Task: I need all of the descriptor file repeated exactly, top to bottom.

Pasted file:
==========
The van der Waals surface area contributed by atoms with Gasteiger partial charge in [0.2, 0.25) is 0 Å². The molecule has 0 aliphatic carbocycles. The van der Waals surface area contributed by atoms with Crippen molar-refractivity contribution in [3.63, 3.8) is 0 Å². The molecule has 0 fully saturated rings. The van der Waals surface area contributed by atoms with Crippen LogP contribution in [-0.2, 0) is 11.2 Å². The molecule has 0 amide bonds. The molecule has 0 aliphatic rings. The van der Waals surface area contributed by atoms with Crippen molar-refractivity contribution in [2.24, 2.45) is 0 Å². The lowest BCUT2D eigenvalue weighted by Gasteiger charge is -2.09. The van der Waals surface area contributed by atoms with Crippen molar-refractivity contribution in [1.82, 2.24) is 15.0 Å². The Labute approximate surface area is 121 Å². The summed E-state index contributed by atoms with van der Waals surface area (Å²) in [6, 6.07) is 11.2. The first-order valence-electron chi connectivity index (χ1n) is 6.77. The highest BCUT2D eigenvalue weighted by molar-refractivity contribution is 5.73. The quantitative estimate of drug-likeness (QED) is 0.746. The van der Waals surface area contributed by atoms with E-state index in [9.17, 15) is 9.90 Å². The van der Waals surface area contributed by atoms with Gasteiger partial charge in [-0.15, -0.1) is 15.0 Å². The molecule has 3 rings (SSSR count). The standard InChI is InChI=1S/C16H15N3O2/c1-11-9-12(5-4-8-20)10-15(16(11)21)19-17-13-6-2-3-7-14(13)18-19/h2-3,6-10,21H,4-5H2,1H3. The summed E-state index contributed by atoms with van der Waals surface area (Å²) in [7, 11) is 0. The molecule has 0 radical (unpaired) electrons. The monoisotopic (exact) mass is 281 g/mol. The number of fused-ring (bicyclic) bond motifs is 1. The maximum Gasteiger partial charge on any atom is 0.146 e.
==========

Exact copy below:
The van der Waals surface area contributed by atoms with Gasteiger partial charge in [0.2, 0.25) is 0 Å². The molecule has 0 aliphatic carbocycles. The van der Waals surface area contributed by atoms with Crippen molar-refractivity contribution in [3.63, 3.8) is 0 Å². The molecule has 0 fully saturated rings. The van der Waals surface area contributed by atoms with Crippen LogP contribution in [-0.2, 0) is 11.2 Å². The molecule has 0 amide bonds. The molecule has 0 aliphatic rings. The van der Waals surface area contributed by atoms with Crippen molar-refractivity contribution in [2.24, 2.45) is 0 Å². The lowest BCUT2D eigenvalue weighted by Gasteiger charge is -2.09. The van der Waals surface area contributed by atoms with Crippen molar-refractivity contribution in [1.82, 2.24) is 15.0 Å². The Labute approximate surface area is 121 Å². The summed E-state index contributed by atoms with van der Waals surface area (Å²) in [6, 6.07) is 11.2. The first-order valence-electron chi connectivity index (χ1n) is 6.77. The highest BCUT2D eigenvalue weighted by molar-refractivity contribution is 5.73. The quantitative estimate of drug-likeness (QED) is 0.746. The van der Waals surface area contributed by atoms with E-state index in [9.17, 15) is 9.90 Å². The van der Waals surface area contributed by atoms with Gasteiger partial charge in [-0.15, -0.1) is 15.0 Å². The molecule has 3 rings (SSSR count). The standard InChI is InChI=1S/C16H15N3O2/c1-11-9-12(5-4-8-20)10-15(16(11)21)19-17-13-6-2-3-7-14(13)18-19/h2-3,6-10,21H,4-5H2,1H3. The summed E-state index contributed by atoms with van der Waals surface area (Å²) in [7, 11) is 0. The molecule has 0 radical (unpaired) electrons. The monoisotopic (exact) mass is 281 g/mol. The number of fused-ring (bicyclic) bond motifs is 1. The maximum Gasteiger partial charge on any atom is 0.146 e.